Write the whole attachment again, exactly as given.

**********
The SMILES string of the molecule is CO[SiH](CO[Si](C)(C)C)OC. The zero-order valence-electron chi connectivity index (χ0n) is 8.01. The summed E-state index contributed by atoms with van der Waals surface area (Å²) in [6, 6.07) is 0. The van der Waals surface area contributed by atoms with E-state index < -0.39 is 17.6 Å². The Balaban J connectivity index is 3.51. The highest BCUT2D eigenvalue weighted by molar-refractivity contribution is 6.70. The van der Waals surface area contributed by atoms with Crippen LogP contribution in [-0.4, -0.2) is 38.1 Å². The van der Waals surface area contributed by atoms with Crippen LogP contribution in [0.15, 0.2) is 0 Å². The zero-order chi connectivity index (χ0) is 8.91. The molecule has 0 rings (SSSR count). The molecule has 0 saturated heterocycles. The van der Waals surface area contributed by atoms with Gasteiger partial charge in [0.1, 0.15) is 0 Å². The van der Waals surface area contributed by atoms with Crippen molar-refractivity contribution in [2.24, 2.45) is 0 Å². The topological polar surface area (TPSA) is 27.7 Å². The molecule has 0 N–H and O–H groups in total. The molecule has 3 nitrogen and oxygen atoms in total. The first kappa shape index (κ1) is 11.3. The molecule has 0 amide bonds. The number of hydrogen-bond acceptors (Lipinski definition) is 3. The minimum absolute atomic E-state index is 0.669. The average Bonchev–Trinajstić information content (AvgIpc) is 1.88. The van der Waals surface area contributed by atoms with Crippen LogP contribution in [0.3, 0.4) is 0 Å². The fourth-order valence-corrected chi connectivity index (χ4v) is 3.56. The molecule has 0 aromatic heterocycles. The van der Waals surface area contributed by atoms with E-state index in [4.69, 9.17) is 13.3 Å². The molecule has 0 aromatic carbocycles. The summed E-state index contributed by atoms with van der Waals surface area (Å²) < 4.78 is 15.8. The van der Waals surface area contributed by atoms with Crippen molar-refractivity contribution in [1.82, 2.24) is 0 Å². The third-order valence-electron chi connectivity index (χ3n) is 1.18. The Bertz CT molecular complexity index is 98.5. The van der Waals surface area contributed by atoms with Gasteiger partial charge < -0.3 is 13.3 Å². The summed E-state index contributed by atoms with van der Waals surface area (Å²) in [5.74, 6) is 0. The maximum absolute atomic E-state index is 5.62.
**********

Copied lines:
The SMILES string of the molecule is CO[SiH](CO[Si](C)(C)C)OC. The zero-order valence-electron chi connectivity index (χ0n) is 8.01. The summed E-state index contributed by atoms with van der Waals surface area (Å²) in [6, 6.07) is 0. The van der Waals surface area contributed by atoms with E-state index < -0.39 is 17.6 Å². The Balaban J connectivity index is 3.51. The highest BCUT2D eigenvalue weighted by molar-refractivity contribution is 6.70. The van der Waals surface area contributed by atoms with Crippen LogP contribution in [-0.4, -0.2) is 38.1 Å². The van der Waals surface area contributed by atoms with Crippen LogP contribution in [0.15, 0.2) is 0 Å². The zero-order chi connectivity index (χ0) is 8.91. The molecule has 0 rings (SSSR count). The molecule has 0 saturated heterocycles. The van der Waals surface area contributed by atoms with Gasteiger partial charge in [0.1, 0.15) is 0 Å². The van der Waals surface area contributed by atoms with Crippen molar-refractivity contribution in [2.24, 2.45) is 0 Å². The topological polar surface area (TPSA) is 27.7 Å². The molecule has 0 N–H and O–H groups in total. The molecule has 3 nitrogen and oxygen atoms in total. The first kappa shape index (κ1) is 11.3. The molecule has 0 amide bonds. The number of hydrogen-bond acceptors (Lipinski definition) is 3. The minimum absolute atomic E-state index is 0.669. The average Bonchev–Trinajstić information content (AvgIpc) is 1.88. The van der Waals surface area contributed by atoms with Crippen LogP contribution in [0.3, 0.4) is 0 Å². The fourth-order valence-corrected chi connectivity index (χ4v) is 3.56. The molecule has 0 aromatic heterocycles. The van der Waals surface area contributed by atoms with E-state index in [4.69, 9.17) is 13.3 Å². The molecule has 0 aromatic carbocycles. The summed E-state index contributed by atoms with van der Waals surface area (Å²) < 4.78 is 15.8. The van der Waals surface area contributed by atoms with Crippen molar-refractivity contribution in [1.82, 2.24) is 0 Å². The third-order valence-electron chi connectivity index (χ3n) is 1.18. The Bertz CT molecular complexity index is 98.5. The van der Waals surface area contributed by atoms with Gasteiger partial charge < -0.3 is 13.3 Å². The summed E-state index contributed by atoms with van der Waals surface area (Å²) in [5.74, 6) is 0. The maximum absolute atomic E-state index is 5.62.